Today we stop in Ireland to hear from Maura McHugh for Women in Horror Month. Maura gives a thoughtful review of a movie cult classic: Ginger Snaps.
Howling for Blood: Power and Puberty in Ginger Snaps
One of my favourite werewolf films is Ginger Snaps (2000), based on a story by Karen Walton and John Fawcett, with a screenplay by Walton, and directed by Fawcett. It has developed into a cult classic for a reason: it’s a well-crafted film about the body horror of puberty and learning to deal with new and powerful urges.
Central to its story is the bond between two sisters, Ginger (Katharine Isabelle) and Brigitte (Emily Perkins) Fitzgerald, who don’t fit in at school due to their death obsession and Goth tendencies. Most of their peers are relentlessly replicating middle-class American attitudes exemplified by the boxy suburban landscape they inhabit. Although 16 and 15 years old, they remain on the cusp of puberty, so an interest in boys is just beginning to impinge upon their intense friendship.
Ginger is bitten by a werewolf just as she begins to menstruate, and she starts to change in literal and metaphoric ways. Brigitte tries to protect her sister as Ginger becomes more predatory and lost to her lycanthropic self. Power for Ginger is depicted as becoming more sexually aware and depending upon her ability to draw male attention. There’s the vamp walk down the High School hallway with the boys biting their fists at her attractiveness (a scene central to so many teen films), but this is not the “mousy girl becomes Prom Queen” dynamic. Ginger has always been attractive but was previously uncomfortable with the attention it brought.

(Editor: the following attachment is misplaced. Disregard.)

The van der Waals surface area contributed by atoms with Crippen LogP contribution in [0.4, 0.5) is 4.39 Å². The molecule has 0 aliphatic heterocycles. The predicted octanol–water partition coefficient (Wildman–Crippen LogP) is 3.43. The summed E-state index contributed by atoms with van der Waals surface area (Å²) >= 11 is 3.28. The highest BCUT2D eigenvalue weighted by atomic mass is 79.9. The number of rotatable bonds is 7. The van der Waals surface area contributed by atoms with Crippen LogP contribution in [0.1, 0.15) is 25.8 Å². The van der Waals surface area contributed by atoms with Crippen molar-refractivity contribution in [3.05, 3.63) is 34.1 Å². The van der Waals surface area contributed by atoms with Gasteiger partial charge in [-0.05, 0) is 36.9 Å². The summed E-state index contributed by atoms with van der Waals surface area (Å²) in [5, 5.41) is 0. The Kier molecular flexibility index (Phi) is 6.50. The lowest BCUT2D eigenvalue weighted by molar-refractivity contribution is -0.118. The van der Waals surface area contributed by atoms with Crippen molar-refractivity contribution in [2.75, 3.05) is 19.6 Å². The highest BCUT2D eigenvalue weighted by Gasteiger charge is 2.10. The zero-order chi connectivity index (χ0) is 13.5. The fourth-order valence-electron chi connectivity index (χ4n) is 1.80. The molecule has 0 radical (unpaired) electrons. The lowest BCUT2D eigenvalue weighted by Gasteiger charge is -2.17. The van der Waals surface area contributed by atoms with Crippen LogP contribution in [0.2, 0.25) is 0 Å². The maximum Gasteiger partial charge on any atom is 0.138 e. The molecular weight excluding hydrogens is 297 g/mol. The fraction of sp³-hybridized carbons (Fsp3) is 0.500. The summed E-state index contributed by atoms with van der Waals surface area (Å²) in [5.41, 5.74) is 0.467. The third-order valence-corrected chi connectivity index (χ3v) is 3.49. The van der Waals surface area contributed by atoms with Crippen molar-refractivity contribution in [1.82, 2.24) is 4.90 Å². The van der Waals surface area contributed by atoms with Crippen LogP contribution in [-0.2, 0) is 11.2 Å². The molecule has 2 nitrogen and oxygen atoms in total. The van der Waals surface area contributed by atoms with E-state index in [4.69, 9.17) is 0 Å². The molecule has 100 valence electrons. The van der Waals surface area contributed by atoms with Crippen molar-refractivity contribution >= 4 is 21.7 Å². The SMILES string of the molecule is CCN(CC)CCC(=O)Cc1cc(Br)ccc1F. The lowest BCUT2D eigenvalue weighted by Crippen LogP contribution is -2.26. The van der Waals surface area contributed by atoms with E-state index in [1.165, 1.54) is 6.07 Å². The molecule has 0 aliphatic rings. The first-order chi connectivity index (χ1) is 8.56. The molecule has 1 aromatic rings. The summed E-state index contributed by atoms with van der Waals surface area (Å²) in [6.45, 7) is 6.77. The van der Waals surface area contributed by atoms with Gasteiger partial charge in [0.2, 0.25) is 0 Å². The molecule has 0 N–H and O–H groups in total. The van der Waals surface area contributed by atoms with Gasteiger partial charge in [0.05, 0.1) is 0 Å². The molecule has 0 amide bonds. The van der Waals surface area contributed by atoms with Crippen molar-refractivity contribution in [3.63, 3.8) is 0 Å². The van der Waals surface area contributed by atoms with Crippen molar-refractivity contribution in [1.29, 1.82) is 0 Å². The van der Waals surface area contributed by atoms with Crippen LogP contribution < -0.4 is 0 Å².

This is the Jekyll & Hyde narrative with the girls representing both sides of the self. The werewolf is violent ID, rampaging without restraint. The more Ginger enjoys her destructive power the more alien she becomes. The physical transformation into a werewolf is slow in Ginger Snaps, it hits peak power during the full moon but it is a continuous build. As it progresses, the bond between the sisters erodes. Brigitte begins to embody the rational self that Ginger has rejected, so Ginger will eventually be driven to destroy her sister.